FF: I do not think that matters. It is much more the message. I do not think they care that he is personally rich. I mean, it is just like in the 1930s, when Franklin Roosevelt headed the populist movement to create the modern welfare state and attacked Wall Street and all these big banks. At the same time, he himself was an aristocrat, came from a rich family, was very well brought up and educated. Nevertheless, people liked him because they thought that he understood their problems and was indeed their representative. To repeat, I do not think Trump’s personal wealth is an issue really.
NK: You write, “In the US, Britain, Europe and a host of other countries, the democratic part of the political system is rising up against a liberal part, and threatening to use its apparent legitimacy to rip apart the rules that have heretofore constrained behaviour, anchoring an open and tolerant world.” Do you mean that there are two types of democracy?
FF: No, not two types of democracy but two big components to it. Its democratic part has to do with elections and popular choice in general, while its liberal component is about the rule of law, the protection of individual rights, that sort of thing. I am convinced that to have a full liberal democracy you have to have both of those. To put it differently, people have to be able to choose but their choice has to be limited by law and by a certain common understanding of the limits of politics. I see that populism is pushing against that.
I do not think they care that he is personally rich.
Consider, for example, cases with mass media. In all of these populist countries, the press is one of the first targets. The first thing that governments popularly elected with some kind of democratic majority want to do is to shut down critical media voices. Donald Trump is not an exception. At his meeting with the New York Times, he got talking about crooked media. I think this is very similar to what Erdogan is doing in Turkey, Putin has done in Russia, and Orban in Hungary.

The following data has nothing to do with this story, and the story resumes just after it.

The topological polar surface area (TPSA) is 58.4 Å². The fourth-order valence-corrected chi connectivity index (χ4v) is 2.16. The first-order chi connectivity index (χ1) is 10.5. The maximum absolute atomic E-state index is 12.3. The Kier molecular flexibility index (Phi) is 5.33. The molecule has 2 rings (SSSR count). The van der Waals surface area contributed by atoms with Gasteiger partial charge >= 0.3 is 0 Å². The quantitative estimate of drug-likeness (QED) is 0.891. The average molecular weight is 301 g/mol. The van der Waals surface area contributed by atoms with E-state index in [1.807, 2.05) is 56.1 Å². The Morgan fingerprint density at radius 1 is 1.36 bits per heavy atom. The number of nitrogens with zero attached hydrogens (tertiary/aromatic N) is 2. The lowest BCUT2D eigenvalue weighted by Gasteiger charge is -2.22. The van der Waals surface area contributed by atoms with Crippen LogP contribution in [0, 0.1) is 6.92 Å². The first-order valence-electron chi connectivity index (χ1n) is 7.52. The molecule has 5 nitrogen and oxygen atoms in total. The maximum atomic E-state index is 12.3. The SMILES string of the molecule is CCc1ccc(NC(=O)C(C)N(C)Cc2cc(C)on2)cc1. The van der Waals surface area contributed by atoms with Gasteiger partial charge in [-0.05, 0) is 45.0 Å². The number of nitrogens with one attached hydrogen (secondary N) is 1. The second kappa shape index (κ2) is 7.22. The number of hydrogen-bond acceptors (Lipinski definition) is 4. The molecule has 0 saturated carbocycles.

NK: So in proportion to the liberal component, how large is the democratic share of ‘liberal democracy’?
FF: I think the elections proved that it is fundamentally democratic, even though we have a big problem with money in politics, and I think many Americans will accept that it is a problem. However, if money could have actually determined the outcome of elections, then Jeb Bush should have been the Republican nominee, while Bernie Sanders would not have had any chance against Hillary Clinton. Yet Sanders did extremely well and could have beaten Hillary Clinton, while Donald Trump ended up as president. The latter happened not because he spent a lot of his personal wealth on the campaign. He actually spent relatively little. All this proves, I think, that in the ultimate sense the American people still fundamentally decide.
At the same time, I have to say that money in politics distorts the representation of the popular will by giving certain groups more political clout than others. But this is true for most countries. I mean, poor people in most countries have very little political power because they do not know how to organise and push for their own interests. Corporations, labour unions, as well as many other groups, on the contrary, are well organised and know how to use the political system to their advantage. This is what substantiates my argument that the system is not fully representative. Nevertheless, it still remains democratic, I think.